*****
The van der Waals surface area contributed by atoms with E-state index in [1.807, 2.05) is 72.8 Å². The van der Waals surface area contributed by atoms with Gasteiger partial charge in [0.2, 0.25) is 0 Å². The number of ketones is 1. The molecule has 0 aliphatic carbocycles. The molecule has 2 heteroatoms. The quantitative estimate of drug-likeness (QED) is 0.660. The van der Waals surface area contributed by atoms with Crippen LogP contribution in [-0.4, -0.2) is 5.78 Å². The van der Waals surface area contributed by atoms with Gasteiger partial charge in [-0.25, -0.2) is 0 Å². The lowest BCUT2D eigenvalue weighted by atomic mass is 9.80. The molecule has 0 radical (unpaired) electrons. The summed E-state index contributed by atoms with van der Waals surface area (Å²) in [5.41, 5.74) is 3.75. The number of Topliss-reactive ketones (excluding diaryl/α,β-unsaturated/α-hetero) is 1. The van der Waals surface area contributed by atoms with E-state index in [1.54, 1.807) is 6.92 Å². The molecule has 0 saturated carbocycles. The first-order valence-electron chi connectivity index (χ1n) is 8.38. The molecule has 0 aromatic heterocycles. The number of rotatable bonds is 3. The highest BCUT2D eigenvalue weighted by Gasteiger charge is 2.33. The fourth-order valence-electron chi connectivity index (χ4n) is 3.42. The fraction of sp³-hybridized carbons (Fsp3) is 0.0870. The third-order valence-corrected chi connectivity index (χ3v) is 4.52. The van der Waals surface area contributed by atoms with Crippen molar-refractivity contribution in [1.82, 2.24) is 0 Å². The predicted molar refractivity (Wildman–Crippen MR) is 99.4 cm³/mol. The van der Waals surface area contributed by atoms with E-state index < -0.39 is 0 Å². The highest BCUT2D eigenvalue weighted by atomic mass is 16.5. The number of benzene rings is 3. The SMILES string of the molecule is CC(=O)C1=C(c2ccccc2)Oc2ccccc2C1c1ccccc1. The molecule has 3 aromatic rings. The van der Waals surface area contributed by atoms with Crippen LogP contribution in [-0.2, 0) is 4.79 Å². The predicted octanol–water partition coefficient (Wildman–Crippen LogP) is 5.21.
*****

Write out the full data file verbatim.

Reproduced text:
The van der Waals surface area contributed by atoms with E-state index in [1.807, 2.05) is 72.8 Å². The van der Waals surface area contributed by atoms with Gasteiger partial charge in [0.2, 0.25) is 0 Å². The number of ketones is 1. The molecule has 0 aliphatic carbocycles. The molecule has 2 heteroatoms. The quantitative estimate of drug-likeness (QED) is 0.660. The van der Waals surface area contributed by atoms with Crippen LogP contribution in [-0.4, -0.2) is 5.78 Å². The van der Waals surface area contributed by atoms with Gasteiger partial charge in [-0.25, -0.2) is 0 Å². The lowest BCUT2D eigenvalue weighted by atomic mass is 9.80. The molecule has 0 radical (unpaired) electrons. The summed E-state index contributed by atoms with van der Waals surface area (Å²) in [5.41, 5.74) is 3.75. The number of Topliss-reactive ketones (excluding diaryl/α,β-unsaturated/α-hetero) is 1. The van der Waals surface area contributed by atoms with E-state index in [1.54, 1.807) is 6.92 Å². The molecule has 0 saturated carbocycles. The first-order valence-electron chi connectivity index (χ1n) is 8.38. The molecule has 0 aromatic heterocycles. The number of rotatable bonds is 3. The highest BCUT2D eigenvalue weighted by Gasteiger charge is 2.33. The fourth-order valence-electron chi connectivity index (χ4n) is 3.42. The fraction of sp³-hybridized carbons (Fsp3) is 0.0870. The third-order valence-corrected chi connectivity index (χ3v) is 4.52. The van der Waals surface area contributed by atoms with Crippen molar-refractivity contribution in [1.82, 2.24) is 0 Å². The predicted molar refractivity (Wildman–Crippen MR) is 99.4 cm³/mol. The van der Waals surface area contributed by atoms with E-state index < -0.39 is 0 Å². The highest BCUT2D eigenvalue weighted by atomic mass is 16.5. The number of benzene rings is 3. The SMILES string of the molecule is CC(=O)C1=C(c2ccccc2)Oc2ccccc2C1c1ccccc1. The molecule has 3 aromatic rings. The van der Waals surface area contributed by atoms with Crippen LogP contribution in [-0.2, 0) is 4.79 Å². The predicted octanol–water partition coefficient (Wildman–Crippen LogP) is 5.21.